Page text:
How many of you are afraid of Cascade Style Sheet, also known as CSS? Honestly, I am really scared of it, maybe because I’m not a designer and my ability on computer graphics is not so good to make me feel comfortable with CSS. However, when we are in a medium-sized project, or when we are working alone on a small project, we need to think about the general architecture of the technology stack of our application to succeed. This includes style with the right choice such as which style language will be applied, which level of browser compatibility we are looking for, and so on.
In a frontend perspective way, we need to cover and think about many different topics from usability to functionality, from user experience (UX) to User Interface (UI) and last but not least, which kind of main library or framework we will use to build our components and client side application logic.
So this is the main reason why, at Codemotion Rome 2019, I listened to Giacomo Zinetti’s talk – from Liferay an open-source company – with the hope I would increase my knowledge about the pipeline building project that involves styling.
Giacomo revealed to us what kind of questions we need to answer in order to do it right, starting from scratch for the style point of view.
Our environment is not only about what software or IDE will we use to write and build the application. Mainly, the environment is composed by people who work together in one or more team. So, the team is the first resource that we need to know well, in order to enjoy the work and get the most from everyone.
We need to know the level of experience of our team to assign them the right work balance.
Next, the type of the project is also fundamental to understand not only how many people we need to involve on it, but it will be the key to choose from library or a framework or build all the css rules from scratch. The type of project can be a complete web application like an e-commerce, a simple landing page, a single web component or an admin panel made mainly with charts and data table.
After that, the life-span of our products is another aspect that we need to evaluate before selecting what kind of framework or not we need. A light technology stack is preferable for little projects with a short life-span.
Then we have to decide about Vendor Compatibility, Browser Compatibility and Performance, but we do not always handle those aspects; most of the time both are imposed constraints and we don’t have to much control over them.
In addition, what kind of architecture should we choose? Microservices Architecture pattern or Monolithic Architecture pattern?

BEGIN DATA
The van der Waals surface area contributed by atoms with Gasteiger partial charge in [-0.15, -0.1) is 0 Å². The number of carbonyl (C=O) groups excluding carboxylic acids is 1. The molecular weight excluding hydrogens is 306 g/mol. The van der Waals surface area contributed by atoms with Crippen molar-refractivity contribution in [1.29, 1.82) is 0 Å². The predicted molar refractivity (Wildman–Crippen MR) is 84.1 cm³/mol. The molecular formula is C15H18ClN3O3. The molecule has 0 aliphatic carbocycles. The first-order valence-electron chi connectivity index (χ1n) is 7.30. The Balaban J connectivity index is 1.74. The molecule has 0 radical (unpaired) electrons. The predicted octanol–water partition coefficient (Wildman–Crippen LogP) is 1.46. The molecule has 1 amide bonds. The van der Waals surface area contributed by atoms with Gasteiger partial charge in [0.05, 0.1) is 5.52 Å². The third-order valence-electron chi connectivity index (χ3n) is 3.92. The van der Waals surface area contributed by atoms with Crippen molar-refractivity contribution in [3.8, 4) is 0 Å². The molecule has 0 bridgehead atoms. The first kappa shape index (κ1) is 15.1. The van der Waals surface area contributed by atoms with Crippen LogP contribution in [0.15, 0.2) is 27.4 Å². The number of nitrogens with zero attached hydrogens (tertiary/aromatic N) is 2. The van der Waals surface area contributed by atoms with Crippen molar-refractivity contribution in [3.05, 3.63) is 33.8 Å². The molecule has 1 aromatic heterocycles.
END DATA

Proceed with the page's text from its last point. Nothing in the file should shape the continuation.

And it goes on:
Microservice architecture is a method of developing software systems that tries to focus on building single responsibility function modules with well-defined interfaces and operations. The trend has grown popular in recent years as Enterprises look to become more Agile and move towards a DevOps and continuous testing.
Style Build Pipeline
Let us begin to discover how many ways we have to get involved with CSS. It sounds like a very nice job from Giacomo’s words.
First, we discovered that out of the Bootstrap framework, there are many other frameworks! Wow! I need to admit that I am too addicted to Bootstrap.
A utility framework does not have a default theme and there are no built-in UI components like Bootstrap, Foundation or Bulma. On the other hand, it also has no opinion about how your site should look and does not impose design decisions that you have to fight to undo. Instead, it provides highly composable, low-level utility classes that make it easy to build complex user interfaces without encouraging any two sites to look the same.
However, if you like to write custom CSS or modify an already existed one, what kind of steps do we need to take?
There are two main steps: pre–processing and post–processing.
Pre-processing is the step where our CSS syntax code is not written in standard CSS but with another language like SASS, Less or Stylus. Therefore, we need to transform the new syntax that seems to be like CSS, in plain CSS to make it understandable for the browser.
Why we use those kind of languages? To add “power” to our syntax and get access to mixins, functions and variables, that we use in standard programming language, and can be useful to get more control on our style code.
Post-processing is the step where our CSS is transformed in CSS (yes, it seems to be the same) which enriches our rules with vendor prefix, optimises tasks such as compression and minification, the linting task involves error checking operations and checks the style guide related to the code we write.
If our project is a lifelong one, Giacomo advises us to stick to classic CSS with semantic names for our class styles to prevent a choice that can be deprecated or abandoned in the future.
Is that all? In truth, before starting every project, it is good to write and share with all team members a style guide and a naming convention like BEM, to have a clear folder structure with the appropriate file names which improves organisation and finding operations.
A linter helps us write better code. With the right settings, we can check our code while we are writing it and get suggestions and warnings. It can greatly improve our productivity and prevent hidden problems.
Finally, do not forget that stylesheet is determined by the cascade feature. It is a fundamental feature that defines how to combine property values coming from different sources. This is the key to know how an element can be rendered in a certain way.